Do “Unconventional” Monetary Policies Work?

Philip Arestis and Malcolm Sawyer

The “unorthodox” Quantitative Easing (QE) monetary measures, along with another “unorthodox” monetary policy, namely negative interest rates, have been implemented by a number of countries in the years following the global financial crisis. This is as a result of the normal policy monetary instrument, the rate of interest, being reduced to nearly zero by a number of central banks. We discuss these measures but most importantly we discuss the extent to which they have been successful in terms of their targets.

QE includes two types of measures: (i) one is “conventional unconventional” measures, whereby central banks purchase financial assets, such as government securities or gilts, which boost the money supply; (ii) another is “unconventional unconventional” measures; in this way central banks buy high-quality, but illiquid corporate bonds and commercial paper. The purpose under both measures is not merely to increase the money supply but also, and more importantly, to increase liquidity and enhance trading activity in these markets.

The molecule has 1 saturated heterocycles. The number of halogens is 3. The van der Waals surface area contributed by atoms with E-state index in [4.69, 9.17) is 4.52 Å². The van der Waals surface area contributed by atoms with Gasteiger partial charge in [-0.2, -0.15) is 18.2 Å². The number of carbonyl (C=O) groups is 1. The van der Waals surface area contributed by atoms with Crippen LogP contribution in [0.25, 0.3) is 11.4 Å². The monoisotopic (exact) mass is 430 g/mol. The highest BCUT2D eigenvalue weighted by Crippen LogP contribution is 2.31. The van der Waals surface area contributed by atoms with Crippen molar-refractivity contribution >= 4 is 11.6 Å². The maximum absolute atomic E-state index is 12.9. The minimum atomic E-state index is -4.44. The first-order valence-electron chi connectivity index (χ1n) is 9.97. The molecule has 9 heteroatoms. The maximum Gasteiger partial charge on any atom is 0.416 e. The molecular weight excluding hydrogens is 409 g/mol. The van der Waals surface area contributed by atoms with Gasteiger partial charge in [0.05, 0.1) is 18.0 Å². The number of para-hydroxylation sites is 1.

A number of QE possible channels can be identified. There is the liquidity channel, whereby the extra cash can be used to fund new issues of equity and credit; thereby bank lending is influenced positively, which potentially can affect spending. The purchase of high-quality private sector assets, which aims at improving the liquidity in, and increase the flow of, corporate credit. There is also the portfolio channel, which changes the composition of portfolios, thereby affecting the prices and yields of assets (and thus asset holders’ wealth); the cost of borrowing for households and firms is also affected, which influences consumption (also affected by the change in wealth) and investment. Additionally, there is the expectations-management channel: asset purchases imply that, although the Bank Rate is near zero, the central bank is prepared to do whatever is needed to keep inflation at the set target; in doing so the central bank keeps expectations of future inflation anchored to the target.